With more than 4,000—yeah, 4,000—stories in the AJ archive, we thought it was a good time to pull one from the rafters, wipe off the dust, polish it with our elbow patches, and put it front and center for new readers to enjoy on our homepage. We could use a little humor this week, so laugh along with us. – Ed.
Friday morning, Melissa Fortnoy of Aurora, Colorado, slowly bent into Warrior Pose on top of Mesa Arch in Canyonlands National Park, and recorded the 100,000th yoga pose performed on top of the iconic sandstone formation. Her friend Jenna captured the moment with an iPhone.
“Oh, I didn’t know I was the…thousandth person? Is that what you said?” Fortnoy asked when congratulated. “Oh, hundred-thousandth. Wow. I don’t know, I just thought it would be a good Facebook profile photo.”
The arch, which sits on the edge of a thousand-foot-high cliff overlooking the desert in the Islands of the Sky District northwest of Moab, is a popular hike – a half-mile round-trip from the parking lot. Park staff would prefer hikers not walk on top of the arch, but that obviously hasn’t stopped more than 100,000 practicing yogis, and others who don’t mind the exposure to the east.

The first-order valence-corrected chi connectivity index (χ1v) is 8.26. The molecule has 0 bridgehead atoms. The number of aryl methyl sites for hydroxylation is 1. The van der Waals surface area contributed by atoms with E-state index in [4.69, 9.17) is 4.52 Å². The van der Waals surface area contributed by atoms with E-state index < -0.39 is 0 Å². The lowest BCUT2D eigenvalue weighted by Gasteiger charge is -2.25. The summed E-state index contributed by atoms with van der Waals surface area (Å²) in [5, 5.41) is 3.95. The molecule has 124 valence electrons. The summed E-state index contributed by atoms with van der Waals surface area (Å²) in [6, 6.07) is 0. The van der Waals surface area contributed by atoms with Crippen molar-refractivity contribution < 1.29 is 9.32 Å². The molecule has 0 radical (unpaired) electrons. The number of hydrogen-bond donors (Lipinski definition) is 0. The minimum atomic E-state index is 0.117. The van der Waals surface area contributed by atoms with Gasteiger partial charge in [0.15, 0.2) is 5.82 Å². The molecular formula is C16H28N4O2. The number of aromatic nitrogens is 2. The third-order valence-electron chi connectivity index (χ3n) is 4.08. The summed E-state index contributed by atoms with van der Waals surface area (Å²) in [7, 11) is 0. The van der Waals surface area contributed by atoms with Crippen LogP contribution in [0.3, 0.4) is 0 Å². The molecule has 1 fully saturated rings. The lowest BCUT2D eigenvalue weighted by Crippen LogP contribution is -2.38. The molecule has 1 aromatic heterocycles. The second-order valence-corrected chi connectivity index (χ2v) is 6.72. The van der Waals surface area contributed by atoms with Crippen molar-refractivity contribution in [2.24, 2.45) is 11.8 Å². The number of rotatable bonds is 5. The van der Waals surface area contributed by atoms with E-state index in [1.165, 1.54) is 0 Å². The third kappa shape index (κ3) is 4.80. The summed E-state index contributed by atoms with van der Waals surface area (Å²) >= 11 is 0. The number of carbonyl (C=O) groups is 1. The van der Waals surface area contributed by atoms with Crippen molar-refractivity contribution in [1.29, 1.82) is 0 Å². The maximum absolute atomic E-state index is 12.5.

For most of the history of human habitation in the canyonlands areas, arches saw little yoga, but in 2010 a yoga teacher from Telluride created a website called arch-sanas.com, with an interactive list of rock bridges – there are more than 2,000 in Arches National Park alone – and a personal tick list for posers to check off their “summits.”
“There was a pretty steady stream after that website went up,” said Canyonlands spokesperson James McMann. “But after a smartphone app came out last year, the numbers of yoga tourists – we call them yogists – boomed.”
McMann, who was standing in front of Mesa Arch when Fortnoy took her Warrior Pose photo, said nearby Corona Arch seems to be quite popular for yoga photos as well, but it’s a three-mile round-trip hike, so it will take much longer for it to reach 100,000 yoga poses. Moab’s most famous arch, Delicate Arch in Arches National Park, doesn’t draw nearly the amount of yogists, according to McCann.
“I don’t do yoga, but I get it,” McMann said. “I mean, you come up here to this beautiful spot for a photo, and you can throw a peace sign, or jump in the air, or stand there doing nothing, or you can do…well, you can do whatever the hell that guy’s doing over there right now. What is that, the Tinkerbell?”
The Adventurey Report is almost certainly not true.
Photo: Wesley Tingey/Unsplash